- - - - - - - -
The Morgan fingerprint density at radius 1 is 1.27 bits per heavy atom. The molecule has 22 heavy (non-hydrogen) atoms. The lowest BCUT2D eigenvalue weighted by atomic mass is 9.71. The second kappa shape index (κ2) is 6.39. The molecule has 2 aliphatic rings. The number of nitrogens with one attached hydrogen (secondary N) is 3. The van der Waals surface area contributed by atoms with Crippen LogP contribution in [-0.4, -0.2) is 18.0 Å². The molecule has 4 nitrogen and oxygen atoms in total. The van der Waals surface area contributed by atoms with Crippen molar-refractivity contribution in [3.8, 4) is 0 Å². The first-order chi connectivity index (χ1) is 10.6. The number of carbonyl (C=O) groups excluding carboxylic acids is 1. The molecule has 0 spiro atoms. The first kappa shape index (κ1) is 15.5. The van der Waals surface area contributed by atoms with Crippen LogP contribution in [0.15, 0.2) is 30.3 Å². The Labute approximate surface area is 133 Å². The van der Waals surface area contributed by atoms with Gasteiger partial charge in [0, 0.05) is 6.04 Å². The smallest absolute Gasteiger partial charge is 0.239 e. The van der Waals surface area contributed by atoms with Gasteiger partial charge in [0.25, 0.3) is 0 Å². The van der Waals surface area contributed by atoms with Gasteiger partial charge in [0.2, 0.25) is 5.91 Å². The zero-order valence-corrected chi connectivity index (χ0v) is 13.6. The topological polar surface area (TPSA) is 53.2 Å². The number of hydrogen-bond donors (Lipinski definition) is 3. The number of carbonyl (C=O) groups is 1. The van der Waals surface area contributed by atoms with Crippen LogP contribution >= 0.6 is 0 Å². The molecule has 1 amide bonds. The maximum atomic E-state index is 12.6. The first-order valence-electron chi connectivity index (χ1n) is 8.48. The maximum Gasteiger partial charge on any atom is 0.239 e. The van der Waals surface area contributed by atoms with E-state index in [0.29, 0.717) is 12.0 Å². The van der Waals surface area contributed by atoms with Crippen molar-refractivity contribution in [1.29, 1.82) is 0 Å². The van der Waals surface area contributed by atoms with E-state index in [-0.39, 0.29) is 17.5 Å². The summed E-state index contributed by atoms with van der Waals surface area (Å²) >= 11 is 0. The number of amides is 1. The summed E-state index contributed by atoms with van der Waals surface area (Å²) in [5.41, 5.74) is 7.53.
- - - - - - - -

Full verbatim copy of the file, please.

The Morgan fingerprint density at radius 1 is 1.27 bits per heavy atom. The molecule has 22 heavy (non-hydrogen) atoms. The lowest BCUT2D eigenvalue weighted by atomic mass is 9.71. The second kappa shape index (κ2) is 6.39. The molecule has 2 aliphatic rings. The number of nitrogens with one attached hydrogen (secondary N) is 3. The van der Waals surface area contributed by atoms with Crippen LogP contribution in [-0.4, -0.2) is 18.0 Å². The molecule has 4 nitrogen and oxygen atoms in total. The van der Waals surface area contributed by atoms with Crippen molar-refractivity contribution in [3.8, 4) is 0 Å². The first-order chi connectivity index (χ1) is 10.6. The number of carbonyl (C=O) groups excluding carboxylic acids is 1. The molecule has 0 spiro atoms. The first kappa shape index (κ1) is 15.5. The van der Waals surface area contributed by atoms with Crippen LogP contribution in [0.15, 0.2) is 30.3 Å². The Labute approximate surface area is 133 Å². The van der Waals surface area contributed by atoms with Gasteiger partial charge in [0, 0.05) is 6.04 Å². The smallest absolute Gasteiger partial charge is 0.239 e. The van der Waals surface area contributed by atoms with Gasteiger partial charge in [0.25, 0.3) is 0 Å². The van der Waals surface area contributed by atoms with Gasteiger partial charge in [0.2, 0.25) is 5.91 Å². The zero-order valence-corrected chi connectivity index (χ0v) is 13.6. The topological polar surface area (TPSA) is 53.2 Å². The number of hydrogen-bond donors (Lipinski definition) is 3. The number of carbonyl (C=O) groups is 1. The van der Waals surface area contributed by atoms with Crippen LogP contribution >= 0.6 is 0 Å². The molecule has 1 amide bonds. The maximum atomic E-state index is 12.6. The first-order valence-electron chi connectivity index (χ1n) is 8.48. The maximum Gasteiger partial charge on any atom is 0.239 e. The van der Waals surface area contributed by atoms with E-state index in [0.29, 0.717) is 12.0 Å². The van der Waals surface area contributed by atoms with Crippen molar-refractivity contribution in [1.29, 1.82) is 0 Å². The van der Waals surface area contributed by atoms with E-state index in [-0.39, 0.29) is 17.5 Å². The summed E-state index contributed by atoms with van der Waals surface area (Å²) >= 11 is 0. The number of amides is 1. The summed E-state index contributed by atoms with van der Waals surface area (Å²) in [5.41, 5.74) is 7.53.